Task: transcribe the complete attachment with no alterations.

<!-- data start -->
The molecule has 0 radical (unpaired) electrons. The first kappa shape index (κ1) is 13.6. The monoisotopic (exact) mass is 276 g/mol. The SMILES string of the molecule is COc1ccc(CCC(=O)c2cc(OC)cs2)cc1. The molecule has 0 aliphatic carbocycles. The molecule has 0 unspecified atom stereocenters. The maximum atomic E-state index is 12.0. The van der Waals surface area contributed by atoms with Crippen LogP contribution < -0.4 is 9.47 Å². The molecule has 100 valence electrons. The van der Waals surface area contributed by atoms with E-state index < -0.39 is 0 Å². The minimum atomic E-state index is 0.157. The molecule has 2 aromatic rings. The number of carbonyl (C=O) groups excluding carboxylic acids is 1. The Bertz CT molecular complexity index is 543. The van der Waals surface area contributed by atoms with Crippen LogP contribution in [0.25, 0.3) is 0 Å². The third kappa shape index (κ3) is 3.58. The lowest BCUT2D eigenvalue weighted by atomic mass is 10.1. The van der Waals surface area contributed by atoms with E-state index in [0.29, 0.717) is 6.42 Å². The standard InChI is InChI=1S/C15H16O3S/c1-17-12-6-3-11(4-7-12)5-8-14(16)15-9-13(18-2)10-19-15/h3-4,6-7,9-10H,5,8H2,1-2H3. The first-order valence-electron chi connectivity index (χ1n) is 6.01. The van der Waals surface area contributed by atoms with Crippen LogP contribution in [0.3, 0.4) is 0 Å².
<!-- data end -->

The molecule has 0 radical (unpaired) electrons. The first kappa shape index (κ1) is 13.6. The monoisotopic (exact) mass is 276 g/mol. The SMILES string of the molecule is COc1ccc(CCC(=O)c2cc(OC)cs2)cc1. The molecule has 0 aliphatic carbocycles. The molecule has 0 unspecified atom stereocenters. The maximum atomic E-state index is 12.0. The van der Waals surface area contributed by atoms with Crippen LogP contribution < -0.4 is 9.47 Å². The molecule has 100 valence electrons. The van der Waals surface area contributed by atoms with E-state index < -0.39 is 0 Å². The minimum atomic E-state index is 0.157. The molecule has 2 aromatic rings. The number of carbonyl (C=O) groups excluding carboxylic acids is 1. The Bertz CT molecular complexity index is 543. The van der Waals surface area contributed by atoms with Crippen LogP contribution in [0.25, 0.3) is 0 Å². The third kappa shape index (κ3) is 3.58. The lowest BCUT2D eigenvalue weighted by atomic mass is 10.1. The van der Waals surface area contributed by atoms with E-state index in [0.29, 0.717) is 6.42 Å². The standard InChI is InChI=1S/C15H16O3S/c1-17-12-6-3-11(4-7-12)5-8-14(16)15-9-13(18-2)10-19-15/h3-4,6-7,9-10H,5,8H2,1-2H3. The first-order valence-electron chi connectivity index (χ1n) is 6.01. The van der Waals surface area contributed by atoms with Crippen LogP contribution in [0.3, 0.4) is 0 Å².